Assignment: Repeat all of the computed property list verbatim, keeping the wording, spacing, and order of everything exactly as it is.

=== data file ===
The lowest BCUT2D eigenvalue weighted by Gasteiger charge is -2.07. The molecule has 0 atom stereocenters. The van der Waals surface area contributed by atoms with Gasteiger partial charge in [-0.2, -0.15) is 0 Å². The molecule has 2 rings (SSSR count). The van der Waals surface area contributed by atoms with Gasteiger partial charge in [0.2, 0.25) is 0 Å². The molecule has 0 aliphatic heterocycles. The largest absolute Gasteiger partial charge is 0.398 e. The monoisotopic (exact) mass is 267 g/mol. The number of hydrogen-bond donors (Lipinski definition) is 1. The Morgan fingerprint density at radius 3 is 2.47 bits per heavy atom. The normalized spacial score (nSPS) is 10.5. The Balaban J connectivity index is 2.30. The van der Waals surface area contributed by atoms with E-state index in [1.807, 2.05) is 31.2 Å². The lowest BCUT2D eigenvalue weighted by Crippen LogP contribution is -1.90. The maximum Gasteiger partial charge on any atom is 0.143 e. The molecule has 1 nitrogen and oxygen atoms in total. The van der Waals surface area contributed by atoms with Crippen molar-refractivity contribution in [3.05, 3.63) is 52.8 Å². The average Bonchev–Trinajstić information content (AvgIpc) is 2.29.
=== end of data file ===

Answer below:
The lowest BCUT2D eigenvalue weighted by Gasteiger charge is -2.07. The molecule has 0 atom stereocenters. The van der Waals surface area contributed by atoms with Gasteiger partial charge in [-0.2, -0.15) is 0 Å². The molecule has 2 rings (SSSR count). The van der Waals surface area contributed by atoms with Gasteiger partial charge in [0.2, 0.25) is 0 Å². The molecule has 0 aliphatic heterocycles. The largest absolute Gasteiger partial charge is 0.398 e. The monoisotopic (exact) mass is 267 g/mol. The number of hydrogen-bond donors (Lipinski definition) is 1. The Morgan fingerprint density at radius 3 is 2.47 bits per heavy atom. The normalized spacial score (nSPS) is 10.5. The Balaban J connectivity index is 2.30. The van der Waals surface area contributed by atoms with E-state index in [1.807, 2.05) is 31.2 Å². The lowest BCUT2D eigenvalue weighted by Crippen LogP contribution is -1.90. The maximum Gasteiger partial charge on any atom is 0.143 e. The molecule has 1 nitrogen and oxygen atoms in total. The van der Waals surface area contributed by atoms with Crippen molar-refractivity contribution in [3.05, 3.63) is 52.8 Å². The average Bonchev–Trinajstić information content (AvgIpc) is 2.29.